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Native quad-core en route

Yesterday during AMD's Q2'06 earnings conference call, AMD's President and Chief Operating Officer Dirk Meyer recapped the long term plans for the company.  Although the bulk of his comments were already stated in during the June AMD Analyst's Day, Meyer also added the tidbit that the company plans "to demonstration our next-generation processor core, in a native quad-core implementation, before the end of the year."  Earlier this year, AMD's Executive Vice President Henri Richard claimed this native-quad core processor would be called K8L.

Earlier AMD roadmaps have revealed that quad-core production CPUs would not utilize a native quad-core design until late 2007 or 2008. To put that into perspective AMD demonstrated the first dual-core Opteron samples in August 2004, with the processor tape out in June 2004.  The official launch of dual-core Opteron occurred on April 21, 2005.  On the same call Meyer announced that that the native quad-core would launch in the middle of 2007 -- suggesting the non-native quad-core Deerhound designs may come earlier than expected or not at all.

Just this past Wednesday, Intel one-upped K8L plans by announcing quad-core Kentsfield and Clovertown will ship this year, as opposed to Q1'07 originally slated by the company. 

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Pipeline Question
By Ringold on 7/23/2006 5:05:28 PM , Rating: 2
It seems to me like AMD and Intel have at any given time a few products in reserve just in the event that one has a home-run and competitive performance must be maintained. Good business sense, obviously. But given that processers take years upon years to develop, and given that Intel seem to be dumping everything they've got in their product pipeline all in the space of about a year while at the same time throwing their margins out the window in a price war....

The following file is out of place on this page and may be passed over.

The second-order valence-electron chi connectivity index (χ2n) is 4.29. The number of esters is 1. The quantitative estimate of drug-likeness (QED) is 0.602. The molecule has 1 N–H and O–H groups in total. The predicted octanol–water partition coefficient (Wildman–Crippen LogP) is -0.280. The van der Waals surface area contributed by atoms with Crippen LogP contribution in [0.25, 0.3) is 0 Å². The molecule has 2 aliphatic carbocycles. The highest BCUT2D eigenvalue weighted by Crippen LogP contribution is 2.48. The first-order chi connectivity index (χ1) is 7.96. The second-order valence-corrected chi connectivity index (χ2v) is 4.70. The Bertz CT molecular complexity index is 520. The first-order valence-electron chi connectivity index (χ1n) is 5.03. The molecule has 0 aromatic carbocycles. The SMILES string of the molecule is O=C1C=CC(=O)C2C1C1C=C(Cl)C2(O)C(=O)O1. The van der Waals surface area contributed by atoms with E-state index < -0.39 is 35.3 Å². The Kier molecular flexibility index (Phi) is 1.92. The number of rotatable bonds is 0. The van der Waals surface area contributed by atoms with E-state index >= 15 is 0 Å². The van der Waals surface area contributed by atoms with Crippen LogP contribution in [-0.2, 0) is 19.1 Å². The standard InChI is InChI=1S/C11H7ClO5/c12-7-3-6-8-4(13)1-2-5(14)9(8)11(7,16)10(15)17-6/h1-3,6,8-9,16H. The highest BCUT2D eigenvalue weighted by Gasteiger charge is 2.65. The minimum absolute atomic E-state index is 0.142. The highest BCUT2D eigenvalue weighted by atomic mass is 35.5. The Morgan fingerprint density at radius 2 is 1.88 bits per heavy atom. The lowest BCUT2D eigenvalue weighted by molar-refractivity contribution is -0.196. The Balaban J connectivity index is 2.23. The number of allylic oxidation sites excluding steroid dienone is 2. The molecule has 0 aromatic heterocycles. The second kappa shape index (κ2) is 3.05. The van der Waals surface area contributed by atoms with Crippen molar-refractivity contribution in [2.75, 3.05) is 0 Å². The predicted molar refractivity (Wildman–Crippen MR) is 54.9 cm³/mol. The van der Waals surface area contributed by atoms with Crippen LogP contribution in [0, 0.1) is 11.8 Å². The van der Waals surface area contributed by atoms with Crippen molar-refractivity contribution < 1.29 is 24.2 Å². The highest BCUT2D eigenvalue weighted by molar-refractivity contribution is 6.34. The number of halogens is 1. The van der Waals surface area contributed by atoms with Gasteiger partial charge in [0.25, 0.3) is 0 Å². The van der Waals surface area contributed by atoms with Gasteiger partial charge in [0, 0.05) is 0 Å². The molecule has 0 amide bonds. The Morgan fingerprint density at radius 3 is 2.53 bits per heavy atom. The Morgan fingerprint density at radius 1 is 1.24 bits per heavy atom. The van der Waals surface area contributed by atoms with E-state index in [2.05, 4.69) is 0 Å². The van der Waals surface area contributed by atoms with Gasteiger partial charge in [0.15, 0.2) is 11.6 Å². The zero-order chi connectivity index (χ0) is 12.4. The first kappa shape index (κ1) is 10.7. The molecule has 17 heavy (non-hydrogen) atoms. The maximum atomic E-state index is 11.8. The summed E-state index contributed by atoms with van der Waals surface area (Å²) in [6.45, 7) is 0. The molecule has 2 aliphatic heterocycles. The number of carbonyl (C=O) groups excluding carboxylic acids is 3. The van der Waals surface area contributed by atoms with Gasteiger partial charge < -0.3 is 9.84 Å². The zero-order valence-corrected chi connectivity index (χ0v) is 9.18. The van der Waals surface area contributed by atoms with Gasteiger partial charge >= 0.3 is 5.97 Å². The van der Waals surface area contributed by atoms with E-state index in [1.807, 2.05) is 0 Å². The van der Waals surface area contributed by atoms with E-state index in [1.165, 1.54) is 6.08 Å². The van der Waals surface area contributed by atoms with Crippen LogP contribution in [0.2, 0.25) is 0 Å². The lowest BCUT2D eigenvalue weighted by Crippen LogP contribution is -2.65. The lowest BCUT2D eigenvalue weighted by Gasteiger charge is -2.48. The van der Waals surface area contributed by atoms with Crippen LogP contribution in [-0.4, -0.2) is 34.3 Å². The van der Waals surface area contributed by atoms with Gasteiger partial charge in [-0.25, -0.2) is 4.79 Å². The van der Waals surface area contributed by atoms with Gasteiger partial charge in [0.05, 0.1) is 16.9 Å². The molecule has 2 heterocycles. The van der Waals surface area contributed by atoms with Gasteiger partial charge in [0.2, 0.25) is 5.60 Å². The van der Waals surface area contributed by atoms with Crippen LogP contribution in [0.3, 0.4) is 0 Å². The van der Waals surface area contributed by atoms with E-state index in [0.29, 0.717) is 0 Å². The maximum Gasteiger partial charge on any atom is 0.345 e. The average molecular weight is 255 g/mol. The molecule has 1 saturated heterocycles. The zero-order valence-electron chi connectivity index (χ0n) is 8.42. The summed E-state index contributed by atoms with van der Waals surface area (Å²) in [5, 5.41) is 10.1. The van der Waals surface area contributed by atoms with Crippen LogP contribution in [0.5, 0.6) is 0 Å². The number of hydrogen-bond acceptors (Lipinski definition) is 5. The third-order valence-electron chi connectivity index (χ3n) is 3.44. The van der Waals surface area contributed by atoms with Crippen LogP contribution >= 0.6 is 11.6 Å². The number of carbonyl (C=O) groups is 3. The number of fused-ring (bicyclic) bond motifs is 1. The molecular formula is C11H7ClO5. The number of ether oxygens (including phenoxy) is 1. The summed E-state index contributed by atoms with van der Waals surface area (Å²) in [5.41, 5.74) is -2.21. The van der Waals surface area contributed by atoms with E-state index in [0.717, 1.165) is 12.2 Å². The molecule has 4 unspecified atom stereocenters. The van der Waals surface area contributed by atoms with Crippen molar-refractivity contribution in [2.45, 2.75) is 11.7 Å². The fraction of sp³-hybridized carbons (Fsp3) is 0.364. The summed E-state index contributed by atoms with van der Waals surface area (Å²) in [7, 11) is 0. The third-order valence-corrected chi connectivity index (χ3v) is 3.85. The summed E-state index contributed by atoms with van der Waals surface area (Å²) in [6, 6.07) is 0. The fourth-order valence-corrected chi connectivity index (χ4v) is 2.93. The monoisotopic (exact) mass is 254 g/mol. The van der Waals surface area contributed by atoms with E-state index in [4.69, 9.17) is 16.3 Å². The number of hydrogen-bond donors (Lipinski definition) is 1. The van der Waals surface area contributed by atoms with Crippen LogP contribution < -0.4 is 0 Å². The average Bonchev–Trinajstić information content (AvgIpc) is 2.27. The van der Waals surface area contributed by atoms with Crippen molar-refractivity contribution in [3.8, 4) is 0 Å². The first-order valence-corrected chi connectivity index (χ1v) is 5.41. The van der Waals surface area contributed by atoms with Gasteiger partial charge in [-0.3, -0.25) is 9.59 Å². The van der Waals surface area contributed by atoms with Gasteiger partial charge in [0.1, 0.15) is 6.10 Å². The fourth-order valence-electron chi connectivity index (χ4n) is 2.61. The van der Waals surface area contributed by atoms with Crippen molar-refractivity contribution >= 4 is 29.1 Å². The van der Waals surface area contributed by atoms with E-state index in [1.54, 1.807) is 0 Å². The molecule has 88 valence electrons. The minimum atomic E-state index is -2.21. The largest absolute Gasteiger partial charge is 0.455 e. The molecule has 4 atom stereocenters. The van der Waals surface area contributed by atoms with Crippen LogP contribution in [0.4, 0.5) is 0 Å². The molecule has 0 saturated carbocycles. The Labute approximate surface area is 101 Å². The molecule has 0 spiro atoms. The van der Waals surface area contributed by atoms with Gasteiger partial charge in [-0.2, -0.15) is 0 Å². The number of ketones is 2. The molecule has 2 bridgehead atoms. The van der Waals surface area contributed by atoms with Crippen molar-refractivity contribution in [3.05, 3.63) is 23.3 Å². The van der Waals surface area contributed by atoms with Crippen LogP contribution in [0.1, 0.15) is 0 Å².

Does this mean that a year or two down the road progress will look downright stalled out asides from minor speed bumps, almost like the last year has been? Or do you guys think AMD and Intel will either be able to speed projects up or have enough still near-completion to be able to keep a good stream of next-generation parts and good revisions to current chips coming? Does the loss of profit margins portend bad things for AMD with higher R&D costs without Intel's war chest? Or is AMD more resilient than it appears?

Either way, I'm happy. Price wars, as long as they dont kill AMD, are good. :) Bumping up my upgrade cycle with every cost reduction.

"Intel is investing heavily (think gazillions of dollars and bazillions of engineering man hours) in resources to create an Intel host controllers spec in order to speed time to market of the USB 3.0 technology." -- Intel blogger Nick Knupffer
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